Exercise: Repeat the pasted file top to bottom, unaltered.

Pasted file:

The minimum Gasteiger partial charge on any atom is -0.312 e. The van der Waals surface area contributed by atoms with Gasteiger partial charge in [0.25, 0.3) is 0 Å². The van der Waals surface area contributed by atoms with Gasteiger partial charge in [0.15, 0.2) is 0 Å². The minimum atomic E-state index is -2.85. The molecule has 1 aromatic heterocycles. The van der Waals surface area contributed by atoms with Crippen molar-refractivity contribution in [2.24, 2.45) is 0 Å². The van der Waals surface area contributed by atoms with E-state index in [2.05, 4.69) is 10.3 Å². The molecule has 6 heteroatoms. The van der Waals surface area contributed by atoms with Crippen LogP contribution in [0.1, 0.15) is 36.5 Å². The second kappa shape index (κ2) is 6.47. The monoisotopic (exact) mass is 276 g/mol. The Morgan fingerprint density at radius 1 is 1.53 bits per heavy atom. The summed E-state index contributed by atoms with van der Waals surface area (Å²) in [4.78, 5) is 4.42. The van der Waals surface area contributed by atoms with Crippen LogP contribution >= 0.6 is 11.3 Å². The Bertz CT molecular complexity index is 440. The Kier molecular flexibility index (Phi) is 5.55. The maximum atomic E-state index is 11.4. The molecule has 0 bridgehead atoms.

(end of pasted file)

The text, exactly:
The minimum Gasteiger partial charge on any atom is -0.312 e. The van der Waals surface area contributed by atoms with Gasteiger partial charge in [0.25, 0.3) is 0 Å². The van der Waals surface area contributed by atoms with Gasteiger partial charge in [0.15, 0.2) is 0 Å². The minimum atomic E-state index is -2.85. The molecule has 1 aromatic heterocycles. The van der Waals surface area contributed by atoms with Crippen molar-refractivity contribution in [2.24, 2.45) is 0 Å². The van der Waals surface area contributed by atoms with E-state index in [2.05, 4.69) is 10.3 Å². The molecule has 6 heteroatoms. The van der Waals surface area contributed by atoms with Crippen LogP contribution in [0.1, 0.15) is 36.5 Å². The second kappa shape index (κ2) is 6.47. The monoisotopic (exact) mass is 276 g/mol. The Morgan fingerprint density at radius 1 is 1.53 bits per heavy atom. The summed E-state index contributed by atoms with van der Waals surface area (Å²) in [4.78, 5) is 4.42. The van der Waals surface area contributed by atoms with Crippen LogP contribution >= 0.6 is 11.3 Å². The Bertz CT molecular complexity index is 440. The Kier molecular flexibility index (Phi) is 5.55. The maximum atomic E-state index is 11.4. The molecule has 0 bridgehead atoms.